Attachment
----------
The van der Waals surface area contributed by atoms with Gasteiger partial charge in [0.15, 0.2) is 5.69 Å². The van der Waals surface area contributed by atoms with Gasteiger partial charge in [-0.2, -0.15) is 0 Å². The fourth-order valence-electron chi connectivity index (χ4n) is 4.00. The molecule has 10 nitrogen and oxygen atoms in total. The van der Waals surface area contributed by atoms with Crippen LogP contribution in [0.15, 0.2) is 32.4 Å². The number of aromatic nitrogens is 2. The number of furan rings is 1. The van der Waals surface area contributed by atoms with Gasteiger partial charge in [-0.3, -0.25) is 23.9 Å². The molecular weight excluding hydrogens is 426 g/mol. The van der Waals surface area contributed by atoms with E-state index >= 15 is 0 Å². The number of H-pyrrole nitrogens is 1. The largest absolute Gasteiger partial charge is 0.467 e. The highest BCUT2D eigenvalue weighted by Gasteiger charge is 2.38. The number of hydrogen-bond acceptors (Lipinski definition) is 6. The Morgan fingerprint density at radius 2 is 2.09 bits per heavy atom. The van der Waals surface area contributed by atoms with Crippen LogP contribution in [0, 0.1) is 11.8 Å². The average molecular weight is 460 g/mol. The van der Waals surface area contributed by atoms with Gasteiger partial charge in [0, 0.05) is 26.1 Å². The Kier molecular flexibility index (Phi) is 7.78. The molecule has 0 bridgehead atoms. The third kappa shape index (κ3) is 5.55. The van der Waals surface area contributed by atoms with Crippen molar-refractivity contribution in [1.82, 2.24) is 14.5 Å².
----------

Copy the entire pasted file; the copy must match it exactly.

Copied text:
The van der Waals surface area contributed by atoms with Gasteiger partial charge in [0.15, 0.2) is 5.69 Å². The van der Waals surface area contributed by atoms with Gasteiger partial charge in [-0.2, -0.15) is 0 Å². The fourth-order valence-electron chi connectivity index (χ4n) is 4.00. The molecule has 10 nitrogen and oxygen atoms in total. The van der Waals surface area contributed by atoms with Crippen LogP contribution in [0.15, 0.2) is 32.4 Å². The number of aromatic nitrogens is 2. The number of furan rings is 1. The van der Waals surface area contributed by atoms with Gasteiger partial charge in [-0.3, -0.25) is 23.9 Å². The molecular weight excluding hydrogens is 426 g/mol. The van der Waals surface area contributed by atoms with E-state index >= 15 is 0 Å². The number of H-pyrrole nitrogens is 1. The largest absolute Gasteiger partial charge is 0.467 e. The highest BCUT2D eigenvalue weighted by Gasteiger charge is 2.38. The number of hydrogen-bond acceptors (Lipinski definition) is 6. The Morgan fingerprint density at radius 2 is 2.09 bits per heavy atom. The van der Waals surface area contributed by atoms with Crippen LogP contribution in [0, 0.1) is 11.8 Å². The average molecular weight is 460 g/mol. The van der Waals surface area contributed by atoms with Gasteiger partial charge in [0, 0.05) is 26.1 Å². The Kier molecular flexibility index (Phi) is 7.78. The molecule has 0 bridgehead atoms. The third kappa shape index (κ3) is 5.55. The van der Waals surface area contributed by atoms with Crippen molar-refractivity contribution in [1.82, 2.24) is 14.5 Å².